The Russian Human Rights Ombudswoman, Tatyana Moskalkova, has said that there are sufficient grounds for criminal charges to be brought against Chechen authorities in the case of Maxim Lapunov, who says he was detained and tortured by police for being gay. Mr Lapunov alleges that he was arrested last March in Grozny, the capital city of the Chechen Republic, where he was held for two weeks and beaten by plain-clothed officers until he gave up the names of several Chechen homosexuals. Ms Moskalkova said that an earlier decision by the Chechen authorities to reject the charges has been overturned and witnesses named by Mr Lapunov are now being sought to provide testimonies. She also said that Mr Lapunov should be given state protection.
Reports of gender-based persecution in Chechnya made world headlines in April when the Russian newspaper Novaya Gazeta published stories cataloging allegations of illegal detentions, torture and extra-judicial executions of gay people in the staunchly conservative Muslim republic. Chechen President Ramzan Kadyrov caused international outrage when he denied that there were any gay people in Chechnya. “This is nonsense,” Kadyrov said in an interview with HBO when he was asked about the allegations. “We don’t have those kinds of people here. We don’t have any gays. If there are any, take them to Canada.”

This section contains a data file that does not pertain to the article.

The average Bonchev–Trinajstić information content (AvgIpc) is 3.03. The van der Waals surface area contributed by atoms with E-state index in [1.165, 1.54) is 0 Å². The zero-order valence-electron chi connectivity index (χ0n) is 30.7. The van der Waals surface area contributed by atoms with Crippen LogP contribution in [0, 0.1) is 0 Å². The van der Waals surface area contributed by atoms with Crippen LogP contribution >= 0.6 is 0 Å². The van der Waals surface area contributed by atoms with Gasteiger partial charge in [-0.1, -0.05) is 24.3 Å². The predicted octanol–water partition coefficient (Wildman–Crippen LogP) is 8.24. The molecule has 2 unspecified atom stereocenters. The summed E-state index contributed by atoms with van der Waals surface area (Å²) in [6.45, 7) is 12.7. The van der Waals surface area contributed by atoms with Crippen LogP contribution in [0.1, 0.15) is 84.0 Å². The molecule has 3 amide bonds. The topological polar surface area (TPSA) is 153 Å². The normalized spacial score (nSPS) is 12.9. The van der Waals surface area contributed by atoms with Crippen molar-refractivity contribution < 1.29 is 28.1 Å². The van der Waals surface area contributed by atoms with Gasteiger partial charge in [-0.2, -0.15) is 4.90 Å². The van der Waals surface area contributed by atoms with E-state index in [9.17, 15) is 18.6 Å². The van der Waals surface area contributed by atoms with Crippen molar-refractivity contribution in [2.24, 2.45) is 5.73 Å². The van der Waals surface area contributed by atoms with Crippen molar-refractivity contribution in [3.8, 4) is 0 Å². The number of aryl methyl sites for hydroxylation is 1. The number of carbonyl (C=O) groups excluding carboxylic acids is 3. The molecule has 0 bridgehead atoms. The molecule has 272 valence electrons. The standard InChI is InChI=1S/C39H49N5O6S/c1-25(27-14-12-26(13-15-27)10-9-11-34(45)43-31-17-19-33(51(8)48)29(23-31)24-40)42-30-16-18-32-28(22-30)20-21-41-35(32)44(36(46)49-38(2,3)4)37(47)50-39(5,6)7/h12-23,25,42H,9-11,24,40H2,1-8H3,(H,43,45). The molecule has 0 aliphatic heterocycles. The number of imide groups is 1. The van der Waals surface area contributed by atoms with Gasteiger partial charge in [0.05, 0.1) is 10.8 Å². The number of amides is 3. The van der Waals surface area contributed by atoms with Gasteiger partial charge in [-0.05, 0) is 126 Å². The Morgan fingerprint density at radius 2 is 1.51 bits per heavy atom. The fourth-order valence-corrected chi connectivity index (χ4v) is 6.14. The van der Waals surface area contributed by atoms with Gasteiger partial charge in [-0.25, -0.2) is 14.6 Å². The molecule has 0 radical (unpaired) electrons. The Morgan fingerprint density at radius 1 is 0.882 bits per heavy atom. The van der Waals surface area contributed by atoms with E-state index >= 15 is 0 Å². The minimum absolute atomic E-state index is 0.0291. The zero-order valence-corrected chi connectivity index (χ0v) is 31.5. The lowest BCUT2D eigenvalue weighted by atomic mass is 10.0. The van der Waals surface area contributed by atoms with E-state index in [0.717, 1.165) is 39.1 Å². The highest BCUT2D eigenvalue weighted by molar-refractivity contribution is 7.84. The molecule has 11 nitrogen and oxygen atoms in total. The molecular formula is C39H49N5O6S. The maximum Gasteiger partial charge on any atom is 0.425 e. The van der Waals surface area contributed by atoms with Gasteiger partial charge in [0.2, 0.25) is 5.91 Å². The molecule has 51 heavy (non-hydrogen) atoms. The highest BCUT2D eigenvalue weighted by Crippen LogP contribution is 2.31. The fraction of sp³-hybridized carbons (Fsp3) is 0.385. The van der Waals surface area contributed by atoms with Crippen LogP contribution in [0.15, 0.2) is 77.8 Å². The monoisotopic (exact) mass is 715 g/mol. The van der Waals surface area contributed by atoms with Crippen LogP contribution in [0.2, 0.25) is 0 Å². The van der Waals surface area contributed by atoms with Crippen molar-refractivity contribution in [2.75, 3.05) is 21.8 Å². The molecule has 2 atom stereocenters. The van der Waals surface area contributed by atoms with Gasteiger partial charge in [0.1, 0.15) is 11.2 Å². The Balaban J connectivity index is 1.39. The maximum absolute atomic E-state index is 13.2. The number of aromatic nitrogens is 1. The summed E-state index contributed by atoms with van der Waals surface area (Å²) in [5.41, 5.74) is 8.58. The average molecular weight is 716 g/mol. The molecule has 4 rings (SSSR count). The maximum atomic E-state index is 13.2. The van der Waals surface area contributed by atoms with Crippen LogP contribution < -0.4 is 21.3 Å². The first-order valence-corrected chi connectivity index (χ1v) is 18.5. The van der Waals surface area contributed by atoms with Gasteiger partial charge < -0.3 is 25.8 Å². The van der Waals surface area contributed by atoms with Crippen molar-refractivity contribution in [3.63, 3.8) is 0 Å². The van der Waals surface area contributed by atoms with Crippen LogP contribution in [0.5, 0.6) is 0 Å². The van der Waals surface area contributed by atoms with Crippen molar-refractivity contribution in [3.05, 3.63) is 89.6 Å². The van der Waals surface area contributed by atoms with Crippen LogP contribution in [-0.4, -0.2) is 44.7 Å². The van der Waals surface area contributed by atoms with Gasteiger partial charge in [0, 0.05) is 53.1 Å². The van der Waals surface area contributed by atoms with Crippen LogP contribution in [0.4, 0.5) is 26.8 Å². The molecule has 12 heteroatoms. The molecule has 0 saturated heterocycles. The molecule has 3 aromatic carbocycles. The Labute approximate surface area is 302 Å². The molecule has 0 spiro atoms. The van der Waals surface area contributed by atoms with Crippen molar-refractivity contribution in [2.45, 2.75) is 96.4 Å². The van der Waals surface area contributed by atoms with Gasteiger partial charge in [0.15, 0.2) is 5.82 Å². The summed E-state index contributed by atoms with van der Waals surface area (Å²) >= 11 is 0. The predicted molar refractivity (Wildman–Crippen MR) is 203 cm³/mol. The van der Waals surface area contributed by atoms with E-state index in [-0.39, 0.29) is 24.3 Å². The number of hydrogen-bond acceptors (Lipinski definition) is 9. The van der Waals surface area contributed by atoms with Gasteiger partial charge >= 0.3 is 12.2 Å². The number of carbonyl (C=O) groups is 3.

In the same interview he was asked about the practice of honour killings by family members of people suspected of being gay, to which he responded: “If we have [gay] people here, I’m telling you officially their relatives won’t let them be because of our faith, our mentality, customs, traditions. Even if it’s punishable under the law, we would still condone it.”
Kadyrov, a former rebel who fought against Russian forces in the Chechen wars of 1990s switched allegiances to Moscow after being nominated to the Chechen presidency by Russian President Vladimir Putin in 2007. Since coming to office Kadyrov has been accused of presiding over widespread human rights abuses in Chechnya, including the murder of political rivals and the forced disappearance of critics.